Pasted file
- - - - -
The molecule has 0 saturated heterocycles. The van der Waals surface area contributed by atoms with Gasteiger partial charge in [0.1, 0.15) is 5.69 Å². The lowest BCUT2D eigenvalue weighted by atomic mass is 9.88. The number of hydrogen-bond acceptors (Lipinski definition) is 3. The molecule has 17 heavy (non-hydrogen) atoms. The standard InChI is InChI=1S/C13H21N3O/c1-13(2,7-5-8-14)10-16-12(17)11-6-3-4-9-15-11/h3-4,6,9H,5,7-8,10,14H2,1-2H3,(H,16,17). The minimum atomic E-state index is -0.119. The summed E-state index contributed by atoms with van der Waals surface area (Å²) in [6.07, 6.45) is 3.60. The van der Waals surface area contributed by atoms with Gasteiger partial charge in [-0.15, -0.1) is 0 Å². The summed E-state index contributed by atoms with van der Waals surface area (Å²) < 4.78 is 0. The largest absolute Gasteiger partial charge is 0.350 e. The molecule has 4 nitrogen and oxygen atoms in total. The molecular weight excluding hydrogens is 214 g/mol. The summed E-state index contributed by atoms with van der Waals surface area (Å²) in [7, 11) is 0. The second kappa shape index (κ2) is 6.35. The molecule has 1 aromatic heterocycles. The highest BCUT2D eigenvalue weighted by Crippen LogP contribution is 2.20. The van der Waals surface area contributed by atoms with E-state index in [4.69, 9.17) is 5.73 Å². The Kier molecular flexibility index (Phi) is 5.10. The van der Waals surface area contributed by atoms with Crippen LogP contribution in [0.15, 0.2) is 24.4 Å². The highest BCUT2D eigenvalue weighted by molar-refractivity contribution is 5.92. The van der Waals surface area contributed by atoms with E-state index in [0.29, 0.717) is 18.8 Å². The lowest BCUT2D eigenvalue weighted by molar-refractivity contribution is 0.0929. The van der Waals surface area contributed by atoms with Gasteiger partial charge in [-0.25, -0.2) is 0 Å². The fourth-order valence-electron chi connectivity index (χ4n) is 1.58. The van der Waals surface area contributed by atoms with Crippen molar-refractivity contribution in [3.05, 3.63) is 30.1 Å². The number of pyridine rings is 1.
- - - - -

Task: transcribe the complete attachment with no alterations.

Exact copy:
The molecule has 0 saturated heterocycles. The van der Waals surface area contributed by atoms with Gasteiger partial charge in [0.1, 0.15) is 5.69 Å². The lowest BCUT2D eigenvalue weighted by atomic mass is 9.88. The number of hydrogen-bond acceptors (Lipinski definition) is 3. The molecule has 17 heavy (non-hydrogen) atoms. The standard InChI is InChI=1S/C13H21N3O/c1-13(2,7-5-8-14)10-16-12(17)11-6-3-4-9-15-11/h3-4,6,9H,5,7-8,10,14H2,1-2H3,(H,16,17). The minimum atomic E-state index is -0.119. The summed E-state index contributed by atoms with van der Waals surface area (Å²) in [6.07, 6.45) is 3.60. The van der Waals surface area contributed by atoms with Gasteiger partial charge in [-0.15, -0.1) is 0 Å². The summed E-state index contributed by atoms with van der Waals surface area (Å²) < 4.78 is 0. The largest absolute Gasteiger partial charge is 0.350 e. The molecule has 4 nitrogen and oxygen atoms in total. The molecular weight excluding hydrogens is 214 g/mol. The summed E-state index contributed by atoms with van der Waals surface area (Å²) in [7, 11) is 0. The second kappa shape index (κ2) is 6.35. The molecule has 1 aromatic heterocycles. The highest BCUT2D eigenvalue weighted by Crippen LogP contribution is 2.20. The van der Waals surface area contributed by atoms with E-state index in [4.69, 9.17) is 5.73 Å². The Kier molecular flexibility index (Phi) is 5.10. The van der Waals surface area contributed by atoms with Crippen LogP contribution in [0.15, 0.2) is 24.4 Å². The highest BCUT2D eigenvalue weighted by molar-refractivity contribution is 5.92. The van der Waals surface area contributed by atoms with E-state index in [0.29, 0.717) is 18.8 Å². The lowest BCUT2D eigenvalue weighted by molar-refractivity contribution is 0.0929. The van der Waals surface area contributed by atoms with Gasteiger partial charge in [-0.25, -0.2) is 0 Å². The fourth-order valence-electron chi connectivity index (χ4n) is 1.58. The van der Waals surface area contributed by atoms with Crippen molar-refractivity contribution in [3.05, 3.63) is 30.1 Å². The number of pyridine rings is 1.